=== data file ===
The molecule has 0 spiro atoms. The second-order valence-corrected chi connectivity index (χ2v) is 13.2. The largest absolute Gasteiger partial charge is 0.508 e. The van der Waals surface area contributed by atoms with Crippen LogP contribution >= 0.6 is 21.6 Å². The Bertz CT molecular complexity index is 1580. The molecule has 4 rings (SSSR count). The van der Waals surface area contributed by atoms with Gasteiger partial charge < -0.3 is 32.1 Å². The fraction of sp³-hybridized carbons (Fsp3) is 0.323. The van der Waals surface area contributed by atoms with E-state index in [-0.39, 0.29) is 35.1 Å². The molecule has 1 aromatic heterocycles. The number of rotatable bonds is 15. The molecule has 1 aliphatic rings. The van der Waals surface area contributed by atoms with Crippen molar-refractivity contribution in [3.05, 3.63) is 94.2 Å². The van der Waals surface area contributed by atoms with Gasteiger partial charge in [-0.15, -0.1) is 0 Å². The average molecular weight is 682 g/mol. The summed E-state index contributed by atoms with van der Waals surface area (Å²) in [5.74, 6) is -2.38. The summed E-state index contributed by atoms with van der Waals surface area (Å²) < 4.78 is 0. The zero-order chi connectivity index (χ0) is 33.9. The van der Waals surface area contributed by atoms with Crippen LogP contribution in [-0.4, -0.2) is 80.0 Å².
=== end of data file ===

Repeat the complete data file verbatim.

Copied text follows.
The molecule has 0 spiro atoms. The second-order valence-corrected chi connectivity index (χ2v) is 13.2. The largest absolute Gasteiger partial charge is 0.508 e. The van der Waals surface area contributed by atoms with Crippen LogP contribution >= 0.6 is 21.6 Å². The Bertz CT molecular complexity index is 1580. The molecule has 4 rings (SSSR count). The van der Waals surface area contributed by atoms with Gasteiger partial charge < -0.3 is 32.1 Å². The fraction of sp³-hybridized carbons (Fsp3) is 0.323. The van der Waals surface area contributed by atoms with E-state index in [-0.39, 0.29) is 35.1 Å². The molecule has 1 aromatic heterocycles. The number of rotatable bonds is 15. The molecule has 1 aliphatic rings. The van der Waals surface area contributed by atoms with Crippen molar-refractivity contribution in [3.05, 3.63) is 94.2 Å². The van der Waals surface area contributed by atoms with Gasteiger partial charge in [-0.15, -0.1) is 0 Å². The average molecular weight is 682 g/mol. The summed E-state index contributed by atoms with van der Waals surface area (Å²) in [5.74, 6) is -2.38. The summed E-state index contributed by atoms with van der Waals surface area (Å²) < 4.78 is 0. The zero-order chi connectivity index (χ0) is 33.9. The van der Waals surface area contributed by atoms with Crippen LogP contribution in [-0.4, -0.2) is 80.0 Å².